Martyn Lloyd-Jones, in a series of sermons that are a commentary on the High Priestly Prayer (John 17), explores the wiles of the devil, and the different ways in which he throws Christians into confusion, particularly about their salvation. One of the ways the devil comes at us is that he uses guilt about our past to make us doubt our relationship to God, leading us to question our salvation. How many believers get caught up in rehearsing their past then wondering how on earth they could be saved? Such guilt plummets us into doubting God’s promises and then into despair. However, regardless of our past, God’s promises through his Son, Jesus Christ, hold true for eternity. At the moment we trusted Christ’s Person and Work for our salvation, we were sealed with the Holy Spirit as a downpayment for that day when God redeems his possession (Ephesians 1:13-14).

The Oppression of Doubts

As believers in Christ, many of us most likely have come face-to-face with the crushing doubts that make us question our salvation. In so doing, we have transferred the power of salvation from God’s work to our own efforts. Nonetheless, such doubts arise, and they are oppressive. Whether it’s in a counseling session, a church setting, a family gathering, or among friends with other brothers and sisters in Christ, we hear these doubts voiced by others, or indeed we voice them ourselves. How can we help those who state such concerns, and how can we seek help ourselves when we are thrown into an abyss of doubt? There are many ways within the Body of Christ to find support and guidance. But the Word of God is always one such rock to stand on. What I want to discuss in this article is Paul’s discussion of Abraham (Romans 4), and then what is called the faith hall of fame in Hebrews 11.

Abraham: Justification by Faith

The Apostle Paul in his epistle to the Romans (Romans 4) sets out to demonstrate that justification for our salvation comes through faith alone in the Person and Work of Jesus Christ, not as a result of keeping the works of the law. Drawing on Genesis (Genesis 12- 25), Paul appeals to the Scriptures to show that Abraham believed God and it was reckoned to him as righteousness (Genesis 15:6). Consequently, Abraham was declared righteous by God three hundred years prior to when the law was given. Paul goes on to say in Romans 4:11-12, that the purpose of Abraham’s faith was to make him the father of all who believe apart from the works of the law or any form of works that man may devise. God promised Abraham that he would be the father of many nations through his faith. God’s promise to Abraham has come true through Jesus Christ and the church of believers who have embraced Christ through faith alone. Throughout Romans 4, Paul lifts up Abraham as a man of faith, a man indeed whose faith did not weaken (Romans 4:19). Furthermore Paul claims that no unbelief made him waver concerning the promises of God (Romans 4:20).

Abraham in Action

Let’s consider Abraham the man.The Apostle Paul describes Abraham in magnanimous terms as one whose faith never wavered, and as one who continuously grew in his faith (Romans 4:20). One might be tempted to ask is this the same Abraham we read about in Genesis. This is the very man who lied about his wife twice as being his sister for fear of losing his life, not to mention placing her in danger of becoming another man’s concubine thereby undermining the promises of God.This is Abraham who impregnated a concubine to help out God with his promises. Yet Paul describes Abraham as one who was fully convinced that God was able to do what he had promised (Romans 4:21). The Apostle Paul reiterates Abraham as the father of those who believe God by faith in his epistle to the Galatians (Galatians 3:6-9).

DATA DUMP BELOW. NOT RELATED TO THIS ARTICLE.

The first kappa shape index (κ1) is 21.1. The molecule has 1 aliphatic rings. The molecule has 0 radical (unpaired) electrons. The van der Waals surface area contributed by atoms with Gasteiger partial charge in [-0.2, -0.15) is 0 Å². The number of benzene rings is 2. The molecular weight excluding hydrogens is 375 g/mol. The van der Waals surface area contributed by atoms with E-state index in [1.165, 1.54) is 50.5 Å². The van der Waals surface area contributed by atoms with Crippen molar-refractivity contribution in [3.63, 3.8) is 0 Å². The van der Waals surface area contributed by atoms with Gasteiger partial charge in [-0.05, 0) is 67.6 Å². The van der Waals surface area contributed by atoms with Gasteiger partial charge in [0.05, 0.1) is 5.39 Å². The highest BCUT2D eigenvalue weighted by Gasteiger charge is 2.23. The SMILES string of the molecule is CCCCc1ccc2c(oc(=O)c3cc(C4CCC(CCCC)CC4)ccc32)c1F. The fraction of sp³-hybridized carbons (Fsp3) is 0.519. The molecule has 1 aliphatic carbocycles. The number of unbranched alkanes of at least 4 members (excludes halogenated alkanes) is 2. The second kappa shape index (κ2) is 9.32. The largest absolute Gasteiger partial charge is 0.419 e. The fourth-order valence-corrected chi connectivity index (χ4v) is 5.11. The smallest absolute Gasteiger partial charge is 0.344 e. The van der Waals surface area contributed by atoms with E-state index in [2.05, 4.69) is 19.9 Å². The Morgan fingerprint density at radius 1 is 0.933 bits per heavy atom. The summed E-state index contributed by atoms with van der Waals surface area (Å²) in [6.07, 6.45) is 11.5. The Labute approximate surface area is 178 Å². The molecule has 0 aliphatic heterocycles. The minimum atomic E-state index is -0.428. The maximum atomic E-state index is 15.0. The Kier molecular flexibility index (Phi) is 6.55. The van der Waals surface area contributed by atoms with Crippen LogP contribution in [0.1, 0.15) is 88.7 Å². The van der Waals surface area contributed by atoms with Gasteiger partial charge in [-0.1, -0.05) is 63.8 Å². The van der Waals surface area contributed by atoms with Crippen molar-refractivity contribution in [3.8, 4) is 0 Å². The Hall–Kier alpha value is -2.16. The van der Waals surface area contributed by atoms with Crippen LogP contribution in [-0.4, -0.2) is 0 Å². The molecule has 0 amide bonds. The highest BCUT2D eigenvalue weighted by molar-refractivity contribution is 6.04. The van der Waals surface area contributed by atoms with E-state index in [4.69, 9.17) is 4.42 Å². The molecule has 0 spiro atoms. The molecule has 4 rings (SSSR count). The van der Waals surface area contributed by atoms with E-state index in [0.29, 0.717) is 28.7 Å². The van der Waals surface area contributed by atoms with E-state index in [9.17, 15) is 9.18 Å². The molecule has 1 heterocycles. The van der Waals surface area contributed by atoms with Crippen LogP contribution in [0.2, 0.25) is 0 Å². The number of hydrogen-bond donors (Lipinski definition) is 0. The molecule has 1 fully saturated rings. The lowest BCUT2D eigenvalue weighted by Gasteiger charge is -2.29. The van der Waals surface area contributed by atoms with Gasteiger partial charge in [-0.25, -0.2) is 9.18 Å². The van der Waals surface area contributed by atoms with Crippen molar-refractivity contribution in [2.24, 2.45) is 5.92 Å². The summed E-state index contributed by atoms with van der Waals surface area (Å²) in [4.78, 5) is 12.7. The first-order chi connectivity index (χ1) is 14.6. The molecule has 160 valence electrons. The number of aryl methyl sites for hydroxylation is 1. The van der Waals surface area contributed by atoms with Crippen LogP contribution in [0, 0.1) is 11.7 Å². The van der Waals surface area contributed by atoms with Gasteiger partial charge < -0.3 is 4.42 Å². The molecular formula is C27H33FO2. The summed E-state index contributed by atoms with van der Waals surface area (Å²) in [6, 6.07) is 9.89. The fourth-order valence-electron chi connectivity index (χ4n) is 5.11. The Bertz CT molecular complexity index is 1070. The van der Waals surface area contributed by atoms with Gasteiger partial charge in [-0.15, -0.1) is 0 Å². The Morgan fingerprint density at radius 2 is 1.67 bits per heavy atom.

The Epistle of James: Faith and Works

James, the brother of Christ also exalts Abraham in showing that his faith led to fruitful works when he offered up Isaac, his only son, as an offering to God. He was then called a friend of God (James 2:21-23). No doubt, Abraham grew in faith, but like all of us, he was far from perfect. Additionally James cites Rahab as one who evidenced her faith through her works of allowing the spies of Israel into her city. She was also a known prostitute.

Hebrews 11: The Faith Hall of Fame

The author of Hebrews offers what has been called the faith hall of fame, a list of individuals from the Old Testament who are known for the power of their faith. Let’s considered some of the ones named there. Abraham is once again considered for the strength of his faith. Listed there are Abel, Noah, Moses, Joseph, Isaac, Jacob, Enoch, Sarah, Sampson, and David. Moses was forbidden to enter the Holy Land because he struck a rock in anger to obtain some water for those who had followed him out of Egypt. Isaac is listed for granting blessings to Esau and Jacob, yet he was tricked by Jacob to obtain the oldest son’s blessing for himself. Indeed Jacob is known somewhat as a trickster by character. Sarah laughed when God said she would bear a son during her old age. David faced heavy times of trouble for his adultery with Bathsheba. And Samson was known as a womanizer. The important point here is not the imperfections of the individuals mentioned here. The place these people hold in Scripture is due to the strength of their faith, which is to serve as an example for believers today. None of the sins into which some of these people fell are mentioned in the New Testament because they were cleansed through their faith. And that is the reason we are to remember them and hold them in high regard.


I have been in some dark places in my life at times when I turned my back on God and was not walking and being led by the Spirit. Instead I was sowing to the flesh. After confessing the sins I committed during those times, they still surface in my mind, whether it be by the wiles of the devil or my own guilty conscience. Either way, when I dwell on them and thereby doubt the promises of God, I disparage the work that God has done for my salvation through Jesus Christ. 1 John 1:9 tells us that if we confess our sins, [God] is faithful and just to forgive our sins and to cleanse us from all unrighteousness. This verse implies that if we confess our sins and God does not forgive us our sins, in some way he is unfaithful and unjust. How can this be? His forgiveness does not depend on our confession, but in and through whom we confess, the Person and Work of Jesus Christ. For this reason, as I write this I hate to even mention the shenanigans into which the Old Testament figures fail even though they became part of the New Testament faith hall of fame. Yet their historical and biographical narratives are given to us via God’s Word for a reason.

The Apostle Paul

In addition to the Old Testament saints, we could focus on the apostles and the actions they took in denying and fleeing Christ at his arrest just prior to his crucifixion. The Apostle Paul in a letter to Timothy calls himself a former blasphemer, persecutor, and insolent opponent of Christ (1 Timothy 1:13). Paul considered himself to the foremost of sinners (1 Timothy 1: 15). Yet for those of us who are frequently assailed by doubts due to our checkered and tainted past, I believe that Paul via the inspired Word of God should have the last say here. In his Epistle to the Romans he writes: For I am sure that neither death nor life, nor angels nor rulers, nor things present nor things to come, nor powers, nor height nor depth, nor anything else in all creation will be able to separate us from the love of God in Christ Jesus our Lord (Romans 8:38-39).

Believer, is your salvation in Christ secure? Yes it is.

John V. Jones, Jr., Ph.D., LPC-S/August 14th, 2021